What happens during an angioplasty?


I recently had an angiogram, and during the procedure the doctor found a blockage. He performed an angioplasty and placed a stent. He said my angina should go away, and it has, but I really don’t understand what he did. Can you explain it?


In yesterday’s column I discussed coronary angiography. That diagnostic test allows doctors to detect blockages from plaques of atherosclerosis in arteries that supply blood to your heart. As in your case, if a doctor finds a blockage during an angiography, he or she may perform an angioplasty and place a stent to open up the blockage. (These procedures are often performed immediately after a heart attack.)

As we described yesterday, to do the angiogram your doctor pushed a soft tube (a catheter) from an artery in your leg or arm up to your heart. Squirting dye through the catheter into the arteries of the heart revealed at least one blockage. Your doctor decided there was a good chance the blockage could be opened by an angioplasty, using the catheter. (Not all blockages can be reached or safely opened by a catheter.)

Here’s how an angioplasty works: Inside the catheter used to perform the angiogram is a thinner catheter that has an inflatable balloon near its tip. And inside that catheter is an even thinner wire with a soft tip.

The doctor watches an X-ray machine that shows where the tip of the wire is. Once the catheter reaches the heart, the doctor guides the wire down the artery until the wire tip is beyond the blockage.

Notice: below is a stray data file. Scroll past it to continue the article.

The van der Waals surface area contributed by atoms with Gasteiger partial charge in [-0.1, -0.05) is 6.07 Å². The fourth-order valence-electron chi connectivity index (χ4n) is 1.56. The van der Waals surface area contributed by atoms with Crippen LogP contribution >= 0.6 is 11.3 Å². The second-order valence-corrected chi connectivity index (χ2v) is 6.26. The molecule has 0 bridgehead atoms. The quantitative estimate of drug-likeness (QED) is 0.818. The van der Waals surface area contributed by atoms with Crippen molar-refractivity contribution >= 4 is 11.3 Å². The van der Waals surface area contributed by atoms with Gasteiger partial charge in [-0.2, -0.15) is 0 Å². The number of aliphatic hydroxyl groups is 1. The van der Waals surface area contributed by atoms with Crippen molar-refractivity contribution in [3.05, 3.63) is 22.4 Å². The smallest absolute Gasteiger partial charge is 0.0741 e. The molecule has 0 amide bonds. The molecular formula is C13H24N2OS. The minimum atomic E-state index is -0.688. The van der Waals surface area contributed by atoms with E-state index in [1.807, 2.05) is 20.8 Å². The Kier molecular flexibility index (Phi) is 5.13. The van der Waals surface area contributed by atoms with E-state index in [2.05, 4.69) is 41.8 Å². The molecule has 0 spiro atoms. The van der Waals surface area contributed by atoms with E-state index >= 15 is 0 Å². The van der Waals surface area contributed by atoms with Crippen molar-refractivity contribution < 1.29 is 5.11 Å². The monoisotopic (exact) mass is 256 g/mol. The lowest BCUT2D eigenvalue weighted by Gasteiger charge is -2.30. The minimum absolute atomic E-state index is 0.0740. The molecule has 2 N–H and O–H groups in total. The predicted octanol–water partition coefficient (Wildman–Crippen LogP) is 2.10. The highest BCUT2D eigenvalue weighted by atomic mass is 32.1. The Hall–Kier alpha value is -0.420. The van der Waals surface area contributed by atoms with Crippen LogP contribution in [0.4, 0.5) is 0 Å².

Once the wire has crossed the blockage, the doctor slides the catheter with the little uninflated balloon at its tip down the wire until the balloon is right where the blockage is. Then the physician inflates the balloon. This cracks and compresses the plaque, squashing it against the wall of the artery and making the inside of the artery wider. As a result, blood flows through the area more easily.


Doctors’ early experience with angioplasty found that the widening of an artery was often temporary. A few months later, the artery was blocked again. That led to the development of stents.

Stents are amazing little devices. The tubes start with a very narrow center that just fits over the uninflated balloon. When the balloon is inflated at the blockage, the stent also expands. It stays expanded, keeping the plaque squashed against the wall of the artery, allowing good blood flow through the artery. The doctor withdraws the catheter and the deflated balloon, but leaves the expanded stent in place. Most stents are coated with a drug that helps to prevent renarrowing of the artery.

You say you’re feeling better. But don’t get complacent. Make sure to eat healthfully, exercise regularly and take medications as prescribed.